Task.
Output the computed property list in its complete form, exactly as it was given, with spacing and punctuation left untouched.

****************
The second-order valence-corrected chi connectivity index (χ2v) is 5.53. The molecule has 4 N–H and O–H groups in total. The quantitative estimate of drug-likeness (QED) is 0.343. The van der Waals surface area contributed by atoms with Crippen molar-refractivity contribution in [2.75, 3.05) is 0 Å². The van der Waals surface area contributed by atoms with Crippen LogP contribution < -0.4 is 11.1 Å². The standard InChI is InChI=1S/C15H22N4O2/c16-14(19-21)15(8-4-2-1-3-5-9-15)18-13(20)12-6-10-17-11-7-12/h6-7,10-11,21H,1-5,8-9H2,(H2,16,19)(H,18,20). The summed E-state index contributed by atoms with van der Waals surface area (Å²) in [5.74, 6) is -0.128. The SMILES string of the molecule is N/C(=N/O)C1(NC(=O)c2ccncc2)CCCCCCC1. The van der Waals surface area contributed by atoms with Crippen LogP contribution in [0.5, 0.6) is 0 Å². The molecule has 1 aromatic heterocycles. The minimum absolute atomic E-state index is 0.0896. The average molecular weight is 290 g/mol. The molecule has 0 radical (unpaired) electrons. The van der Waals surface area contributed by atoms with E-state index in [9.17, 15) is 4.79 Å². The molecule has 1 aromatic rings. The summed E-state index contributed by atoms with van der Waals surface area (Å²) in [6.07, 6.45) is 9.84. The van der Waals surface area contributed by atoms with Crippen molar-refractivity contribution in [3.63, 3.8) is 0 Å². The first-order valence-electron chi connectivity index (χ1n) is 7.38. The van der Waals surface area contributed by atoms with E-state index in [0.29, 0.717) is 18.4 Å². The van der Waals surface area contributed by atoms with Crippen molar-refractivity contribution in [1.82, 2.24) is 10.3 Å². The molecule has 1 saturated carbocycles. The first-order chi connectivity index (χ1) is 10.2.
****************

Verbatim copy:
The second-order valence-corrected chi connectivity index (χ2v) is 5.53. The molecule has 4 N–H and O–H groups in total. The quantitative estimate of drug-likeness (QED) is 0.343. The van der Waals surface area contributed by atoms with Crippen molar-refractivity contribution in [2.75, 3.05) is 0 Å². The van der Waals surface area contributed by atoms with Crippen LogP contribution < -0.4 is 11.1 Å². The standard InChI is InChI=1S/C15H22N4O2/c16-14(19-21)15(8-4-2-1-3-5-9-15)18-13(20)12-6-10-17-11-7-12/h6-7,10-11,21H,1-5,8-9H2,(H2,16,19)(H,18,20). The summed E-state index contributed by atoms with van der Waals surface area (Å²) in [5.74, 6) is -0.128. The SMILES string of the molecule is N/C(=N/O)C1(NC(=O)c2ccncc2)CCCCCCC1. The van der Waals surface area contributed by atoms with Crippen LogP contribution in [0.5, 0.6) is 0 Å². The molecule has 1 aromatic heterocycles. The minimum absolute atomic E-state index is 0.0896. The average molecular weight is 290 g/mol. The molecule has 0 radical (unpaired) electrons. The van der Waals surface area contributed by atoms with E-state index in [9.17, 15) is 4.79 Å². The molecule has 1 aromatic rings. The summed E-state index contributed by atoms with van der Waals surface area (Å²) in [6.07, 6.45) is 9.84. The van der Waals surface area contributed by atoms with Crippen molar-refractivity contribution in [3.63, 3.8) is 0 Å². The first-order valence-electron chi connectivity index (χ1n) is 7.38. The van der Waals surface area contributed by atoms with E-state index in [0.29, 0.717) is 18.4 Å². The van der Waals surface area contributed by atoms with Crippen molar-refractivity contribution in [1.82, 2.24) is 10.3 Å². The molecule has 1 saturated carbocycles. The first-order chi connectivity index (χ1) is 10.2.